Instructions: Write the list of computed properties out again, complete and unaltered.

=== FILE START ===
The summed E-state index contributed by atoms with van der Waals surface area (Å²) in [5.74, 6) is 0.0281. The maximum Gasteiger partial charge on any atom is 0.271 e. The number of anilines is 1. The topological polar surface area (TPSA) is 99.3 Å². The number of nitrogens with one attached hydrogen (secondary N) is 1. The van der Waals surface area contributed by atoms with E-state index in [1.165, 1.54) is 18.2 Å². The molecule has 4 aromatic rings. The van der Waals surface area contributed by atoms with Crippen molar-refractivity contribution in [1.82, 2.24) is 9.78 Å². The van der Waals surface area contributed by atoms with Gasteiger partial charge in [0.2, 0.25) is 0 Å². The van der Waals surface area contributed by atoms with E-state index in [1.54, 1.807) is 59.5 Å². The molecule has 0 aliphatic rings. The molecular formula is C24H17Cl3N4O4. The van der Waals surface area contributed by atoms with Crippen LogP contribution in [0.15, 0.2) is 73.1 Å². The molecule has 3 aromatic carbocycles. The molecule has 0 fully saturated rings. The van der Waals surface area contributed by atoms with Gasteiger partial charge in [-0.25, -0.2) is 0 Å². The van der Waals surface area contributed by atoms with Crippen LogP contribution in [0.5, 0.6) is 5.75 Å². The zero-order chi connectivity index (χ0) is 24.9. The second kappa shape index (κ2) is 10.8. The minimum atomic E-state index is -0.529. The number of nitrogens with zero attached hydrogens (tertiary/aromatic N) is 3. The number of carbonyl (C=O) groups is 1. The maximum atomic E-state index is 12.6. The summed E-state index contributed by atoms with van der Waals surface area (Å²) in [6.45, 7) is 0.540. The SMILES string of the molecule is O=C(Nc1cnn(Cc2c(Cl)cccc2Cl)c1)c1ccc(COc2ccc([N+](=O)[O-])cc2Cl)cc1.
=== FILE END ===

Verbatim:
The summed E-state index contributed by atoms with van der Waals surface area (Å²) in [5.74, 6) is 0.0281. The maximum Gasteiger partial charge on any atom is 0.271 e. The number of anilines is 1. The topological polar surface area (TPSA) is 99.3 Å². The number of nitrogens with one attached hydrogen (secondary N) is 1. The van der Waals surface area contributed by atoms with E-state index in [1.165, 1.54) is 18.2 Å². The molecule has 4 aromatic rings. The van der Waals surface area contributed by atoms with Crippen molar-refractivity contribution in [1.82, 2.24) is 9.78 Å². The van der Waals surface area contributed by atoms with Gasteiger partial charge in [0.2, 0.25) is 0 Å². The van der Waals surface area contributed by atoms with E-state index in [1.54, 1.807) is 59.5 Å². The molecule has 0 aliphatic rings. The molecular formula is C24H17Cl3N4O4. The van der Waals surface area contributed by atoms with Crippen LogP contribution in [0.15, 0.2) is 73.1 Å². The molecule has 3 aromatic carbocycles. The molecule has 0 fully saturated rings. The van der Waals surface area contributed by atoms with Gasteiger partial charge in [-0.25, -0.2) is 0 Å². The van der Waals surface area contributed by atoms with Crippen LogP contribution in [0.5, 0.6) is 5.75 Å². The zero-order chi connectivity index (χ0) is 24.9. The second kappa shape index (κ2) is 10.8. The minimum atomic E-state index is -0.529. The number of nitrogens with zero attached hydrogens (tertiary/aromatic N) is 3. The number of carbonyl (C=O) groups is 1. The maximum atomic E-state index is 12.6. The summed E-state index contributed by atoms with van der Waals surface area (Å²) in [6.45, 7) is 0.540. The SMILES string of the molecule is O=C(Nc1cnn(Cc2c(Cl)cccc2Cl)c1)c1ccc(COc2ccc([N+](=O)[O-])cc2Cl)cc1.